While stocks in the financial sector are down on average by nearly 16% year to date, don't be scared away from investing in the sector. While financials have been hit hard by the pandemic and recession, for every bank stock that's down 35%, there is a fintech that's up for the year. Some have even performed better during the pandemic. And even among those stocks that are down, there are many great values that you can pick up relatively cheap.

Here are two financial sector stocks I'd buy right now -- one that will be a growth engine for years to come, PayPal Holdings (NASDAQ:PYPL), and one that's a terrific value, Axos Financial (NYSE:AX).

1. PayPal hitting all-time highs during pandemic

The services that PayPal provides -- digital and mobile payments -- have been especially critical for consumers and merchants during the COVID-19 pandemic. PayPal's payment volume increased 29% in the second quarter compared to the same period last year, and PayPal's number of active accounts climbed 40% year over year to 346 million.

Man in suit pointing at screen showing upward green arrow on chart

Image source: Getty Images.

As a result, revenue climbed 22% to an all-time high of $5.3 billion, and net income spiked 85% to $1.5 billion in the quarter. Venmo, PayPal's mobile payment service, provided a huge boost, generating $37 billion in total payment volume in the quarter, up 52% from the second quarter of 2019. It has all contributed to a stock price that is up 73% year to date.

But I wouldn't buy PayPal now just based on its performance this year. What's far more enticing are the company's long-term growth prospects. PayPal is the market leader in online payments, and it has steadily increased its market share, which is 55%, through innovations like Venmo. 

The company now stands as the leader in a space that's rapidly growing as the world moves toward cashless payments, a trend that has been accelerated by the pandemic. What puts PayPal in a great position to continue to grow with the industry is its strong cash position. Cash flow from operations jumped 103% to $2.4 billion in the second quarter year over year, and free cash flow increased 112% to $2.2 billion. That much free cash flow means the company has a lot of money to invest in new technologies to expand its growth opportunities, like its current investment in touch-free QR code technology for payments.

Now is a particularly good time to buy PayPal, as the stock price has dropped about 6% in the past month due to the September tech sell-off. 

2. Axos has a lot of value

Axos Financial is an online bank that is a buy for a different reason than PayPal. It is a great value right now with long-term growth potential. The stock is down about 26% year to date, but that drop has largely been a function of the pandemic and economy, which has hurt all banks. However, the underlying fundamentals are very strong.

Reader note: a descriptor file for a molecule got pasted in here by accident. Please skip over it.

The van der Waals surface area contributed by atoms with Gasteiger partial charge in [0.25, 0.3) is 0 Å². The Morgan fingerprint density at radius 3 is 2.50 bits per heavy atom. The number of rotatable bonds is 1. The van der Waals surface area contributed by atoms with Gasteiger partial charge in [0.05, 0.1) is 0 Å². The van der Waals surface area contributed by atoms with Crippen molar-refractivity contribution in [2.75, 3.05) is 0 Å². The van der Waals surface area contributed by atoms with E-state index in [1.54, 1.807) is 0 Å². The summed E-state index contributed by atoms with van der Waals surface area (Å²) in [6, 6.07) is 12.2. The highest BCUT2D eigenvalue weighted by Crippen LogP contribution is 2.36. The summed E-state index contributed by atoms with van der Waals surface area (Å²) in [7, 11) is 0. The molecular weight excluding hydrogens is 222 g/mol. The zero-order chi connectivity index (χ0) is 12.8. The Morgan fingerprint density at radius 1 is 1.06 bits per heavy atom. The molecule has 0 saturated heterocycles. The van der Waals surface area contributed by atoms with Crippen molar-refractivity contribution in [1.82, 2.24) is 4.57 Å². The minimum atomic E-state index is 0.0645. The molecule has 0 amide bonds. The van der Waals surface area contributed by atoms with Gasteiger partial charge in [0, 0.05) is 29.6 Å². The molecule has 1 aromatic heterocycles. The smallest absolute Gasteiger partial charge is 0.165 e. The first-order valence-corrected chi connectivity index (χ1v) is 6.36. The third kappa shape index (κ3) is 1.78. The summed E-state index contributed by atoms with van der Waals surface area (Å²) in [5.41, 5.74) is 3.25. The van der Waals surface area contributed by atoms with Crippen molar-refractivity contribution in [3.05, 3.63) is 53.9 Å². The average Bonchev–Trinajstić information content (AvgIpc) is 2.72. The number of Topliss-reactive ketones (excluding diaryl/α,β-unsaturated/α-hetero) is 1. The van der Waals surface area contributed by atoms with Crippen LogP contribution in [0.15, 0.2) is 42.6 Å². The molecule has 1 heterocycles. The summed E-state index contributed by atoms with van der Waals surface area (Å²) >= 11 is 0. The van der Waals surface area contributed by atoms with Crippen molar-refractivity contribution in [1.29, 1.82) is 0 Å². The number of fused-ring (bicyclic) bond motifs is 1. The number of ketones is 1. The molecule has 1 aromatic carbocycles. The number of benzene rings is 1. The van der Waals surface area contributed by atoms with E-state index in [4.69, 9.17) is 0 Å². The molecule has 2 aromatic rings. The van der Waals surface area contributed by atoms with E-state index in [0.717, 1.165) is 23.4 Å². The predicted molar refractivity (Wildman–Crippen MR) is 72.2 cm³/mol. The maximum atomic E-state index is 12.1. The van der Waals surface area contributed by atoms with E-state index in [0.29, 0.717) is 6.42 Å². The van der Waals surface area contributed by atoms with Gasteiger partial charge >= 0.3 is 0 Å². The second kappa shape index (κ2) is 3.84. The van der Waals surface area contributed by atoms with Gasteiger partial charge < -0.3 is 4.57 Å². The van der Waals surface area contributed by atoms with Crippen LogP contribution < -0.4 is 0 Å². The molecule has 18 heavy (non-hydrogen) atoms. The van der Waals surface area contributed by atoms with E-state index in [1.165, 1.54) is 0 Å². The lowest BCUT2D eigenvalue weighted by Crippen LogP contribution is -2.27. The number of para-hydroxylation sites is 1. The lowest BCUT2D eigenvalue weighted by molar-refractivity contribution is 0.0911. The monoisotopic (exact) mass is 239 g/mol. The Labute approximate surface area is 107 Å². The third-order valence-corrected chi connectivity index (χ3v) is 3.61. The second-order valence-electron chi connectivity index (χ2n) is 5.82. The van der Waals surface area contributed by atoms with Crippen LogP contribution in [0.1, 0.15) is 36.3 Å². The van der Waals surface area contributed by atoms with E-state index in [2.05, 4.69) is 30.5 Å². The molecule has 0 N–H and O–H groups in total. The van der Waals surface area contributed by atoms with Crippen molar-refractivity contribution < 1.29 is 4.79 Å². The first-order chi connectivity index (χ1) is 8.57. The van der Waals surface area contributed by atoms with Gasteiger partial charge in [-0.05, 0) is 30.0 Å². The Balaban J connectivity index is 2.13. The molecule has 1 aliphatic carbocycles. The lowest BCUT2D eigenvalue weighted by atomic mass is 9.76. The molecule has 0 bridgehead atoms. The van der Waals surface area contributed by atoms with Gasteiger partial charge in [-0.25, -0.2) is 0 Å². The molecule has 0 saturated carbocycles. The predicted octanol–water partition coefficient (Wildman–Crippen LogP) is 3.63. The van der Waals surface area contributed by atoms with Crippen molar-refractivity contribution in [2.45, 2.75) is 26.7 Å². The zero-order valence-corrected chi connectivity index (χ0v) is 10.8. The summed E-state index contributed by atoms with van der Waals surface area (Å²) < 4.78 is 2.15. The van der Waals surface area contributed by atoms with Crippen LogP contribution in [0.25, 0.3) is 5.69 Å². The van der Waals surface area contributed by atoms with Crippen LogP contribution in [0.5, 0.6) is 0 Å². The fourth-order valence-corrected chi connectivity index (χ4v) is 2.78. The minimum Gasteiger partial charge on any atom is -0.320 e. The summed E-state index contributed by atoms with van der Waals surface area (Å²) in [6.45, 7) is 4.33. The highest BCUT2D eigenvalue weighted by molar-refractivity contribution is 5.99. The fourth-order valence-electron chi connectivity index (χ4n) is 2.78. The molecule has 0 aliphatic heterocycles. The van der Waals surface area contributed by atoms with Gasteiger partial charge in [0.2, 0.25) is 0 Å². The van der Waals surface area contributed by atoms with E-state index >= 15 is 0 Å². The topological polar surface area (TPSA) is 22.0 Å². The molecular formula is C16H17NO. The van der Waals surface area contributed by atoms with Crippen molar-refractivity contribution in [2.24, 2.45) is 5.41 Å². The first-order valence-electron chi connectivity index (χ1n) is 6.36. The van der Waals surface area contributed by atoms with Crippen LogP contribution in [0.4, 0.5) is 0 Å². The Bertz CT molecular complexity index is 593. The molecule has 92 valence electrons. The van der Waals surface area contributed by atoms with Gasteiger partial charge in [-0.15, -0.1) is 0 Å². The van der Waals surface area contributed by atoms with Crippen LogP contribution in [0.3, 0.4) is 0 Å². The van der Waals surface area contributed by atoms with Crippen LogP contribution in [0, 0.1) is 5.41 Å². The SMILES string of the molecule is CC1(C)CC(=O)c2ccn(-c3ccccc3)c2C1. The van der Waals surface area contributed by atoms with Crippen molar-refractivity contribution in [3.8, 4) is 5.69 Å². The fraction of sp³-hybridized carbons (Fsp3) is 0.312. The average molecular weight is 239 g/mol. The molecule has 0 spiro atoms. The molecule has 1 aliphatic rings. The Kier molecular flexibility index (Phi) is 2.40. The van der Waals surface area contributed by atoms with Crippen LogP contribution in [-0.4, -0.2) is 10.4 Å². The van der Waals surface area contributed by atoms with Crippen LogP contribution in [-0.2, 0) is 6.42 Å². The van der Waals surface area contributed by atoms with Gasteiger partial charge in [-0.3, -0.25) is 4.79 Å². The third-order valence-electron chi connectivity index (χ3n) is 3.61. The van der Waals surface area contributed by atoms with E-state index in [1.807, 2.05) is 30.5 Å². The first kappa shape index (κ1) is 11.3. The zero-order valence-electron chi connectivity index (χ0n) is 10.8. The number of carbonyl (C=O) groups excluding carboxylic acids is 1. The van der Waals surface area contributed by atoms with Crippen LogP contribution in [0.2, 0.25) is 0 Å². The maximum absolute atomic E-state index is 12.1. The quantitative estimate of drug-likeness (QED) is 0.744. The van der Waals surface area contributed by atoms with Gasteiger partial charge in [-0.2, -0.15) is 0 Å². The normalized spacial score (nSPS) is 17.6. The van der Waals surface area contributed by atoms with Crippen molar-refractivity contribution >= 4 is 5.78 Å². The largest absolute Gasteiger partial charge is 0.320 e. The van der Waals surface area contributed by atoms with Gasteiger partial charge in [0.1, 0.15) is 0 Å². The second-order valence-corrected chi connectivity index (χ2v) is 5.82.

In its fiscal fourth quarter, ended June 30, Axos posted net income of $45.3 million, up 11.5% year over year. For the full fiscal year, which included two quarters of a pandemic, net income was up 18% to $183 million.

One of the factors that has set Axos apart is its high-quality loan portfolio. It is primarily a mortgage lender of asset-backed loans, which are safer than commercial loans to hard-hit industries. President and CEO Gregory Garrabrants said on the fourth-quarter earnings call that about 94% of the company's loans had a loan-to-value (LTV) ratio in the 50s -- which is excellent. The LTV measures the value of the loan relative to the assets, so the lower the better because less is outstanding. This is one of the reasons why Axos had a relatively low provision for credit losses -- $6.5 million in the quarter -- compared to other banks. 

There are two other numbers that jump out at me about Axos. One is its efficiency ratio, which is a spectacular 49.1%. This means that its expenses relative to its earnings are low. That's down from 51% a year ago. The efficiency ratio for just the banking business is 41%, down from 43% year over year.

The other is its price-to-book ratio, which is the value of its assets versus its stock price. It has a price-to-book ratio of 1.15, which means that the stock is trading at a pretty low price relative to its assets on the books. The price-to-earnings ratio is also low at about eight, meaning the stock is low-priced relative to its earnings. 

These are all factors that make Axos a great value right now. It is in a better position than its peers, and should remain so as an online banking leader at a time when consumer behaviors and trends are moving in its direction.